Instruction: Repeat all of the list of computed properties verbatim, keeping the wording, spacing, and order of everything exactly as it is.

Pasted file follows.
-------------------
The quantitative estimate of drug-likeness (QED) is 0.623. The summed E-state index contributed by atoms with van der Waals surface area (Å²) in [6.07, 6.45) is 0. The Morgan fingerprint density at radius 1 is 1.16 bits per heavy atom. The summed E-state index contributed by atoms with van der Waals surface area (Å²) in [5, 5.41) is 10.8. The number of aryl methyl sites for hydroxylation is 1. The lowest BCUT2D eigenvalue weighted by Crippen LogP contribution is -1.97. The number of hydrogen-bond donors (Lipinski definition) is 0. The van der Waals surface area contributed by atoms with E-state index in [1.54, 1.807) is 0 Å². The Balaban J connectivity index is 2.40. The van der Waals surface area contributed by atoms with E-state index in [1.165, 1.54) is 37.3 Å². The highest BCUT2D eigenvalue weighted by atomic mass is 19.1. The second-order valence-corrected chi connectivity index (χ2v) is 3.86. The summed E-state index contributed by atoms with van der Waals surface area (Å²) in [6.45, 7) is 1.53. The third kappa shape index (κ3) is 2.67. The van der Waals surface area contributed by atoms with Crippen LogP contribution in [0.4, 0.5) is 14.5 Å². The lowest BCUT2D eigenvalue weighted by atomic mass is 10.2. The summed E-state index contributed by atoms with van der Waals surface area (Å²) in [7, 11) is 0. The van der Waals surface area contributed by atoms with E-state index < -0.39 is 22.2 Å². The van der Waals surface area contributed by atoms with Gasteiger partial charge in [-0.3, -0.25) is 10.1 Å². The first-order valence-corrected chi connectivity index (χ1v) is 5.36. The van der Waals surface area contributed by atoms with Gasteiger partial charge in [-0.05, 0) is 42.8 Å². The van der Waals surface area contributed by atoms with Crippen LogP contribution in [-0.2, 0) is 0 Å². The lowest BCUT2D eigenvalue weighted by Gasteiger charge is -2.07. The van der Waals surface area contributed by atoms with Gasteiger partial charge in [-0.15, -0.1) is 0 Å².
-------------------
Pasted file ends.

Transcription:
The quantitative estimate of drug-likeness (QED) is 0.623. The summed E-state index contributed by atoms with van der Waals surface area (Å²) in [6.07, 6.45) is 0. The Morgan fingerprint density at radius 1 is 1.16 bits per heavy atom. The summed E-state index contributed by atoms with van der Waals surface area (Å²) in [5, 5.41) is 10.8. The number of aryl methyl sites for hydroxylation is 1. The lowest BCUT2D eigenvalue weighted by Crippen LogP contribution is -1.97. The number of hydrogen-bond donors (Lipinski definition) is 0. The van der Waals surface area contributed by atoms with E-state index in [1.54, 1.807) is 0 Å². The Balaban J connectivity index is 2.40. The van der Waals surface area contributed by atoms with E-state index in [1.165, 1.54) is 37.3 Å². The highest BCUT2D eigenvalue weighted by atomic mass is 19.1. The second-order valence-corrected chi connectivity index (χ2v) is 3.86. The summed E-state index contributed by atoms with van der Waals surface area (Å²) in [6.45, 7) is 1.53. The third kappa shape index (κ3) is 2.67. The van der Waals surface area contributed by atoms with Crippen LogP contribution in [0.4, 0.5) is 14.5 Å². The lowest BCUT2D eigenvalue weighted by atomic mass is 10.2. The summed E-state index contributed by atoms with van der Waals surface area (Å²) in [7, 11) is 0. The van der Waals surface area contributed by atoms with E-state index < -0.39 is 22.2 Å². The van der Waals surface area contributed by atoms with Gasteiger partial charge in [-0.3, -0.25) is 10.1 Å². The first-order valence-corrected chi connectivity index (χ1v) is 5.36. The van der Waals surface area contributed by atoms with Gasteiger partial charge in [-0.05, 0) is 42.8 Å². The van der Waals surface area contributed by atoms with Crippen LogP contribution in [-0.2, 0) is 0 Å². The lowest BCUT2D eigenvalue weighted by Gasteiger charge is -2.07. The van der Waals surface area contributed by atoms with Gasteiger partial charge in [-0.15, -0.1) is 0 Å².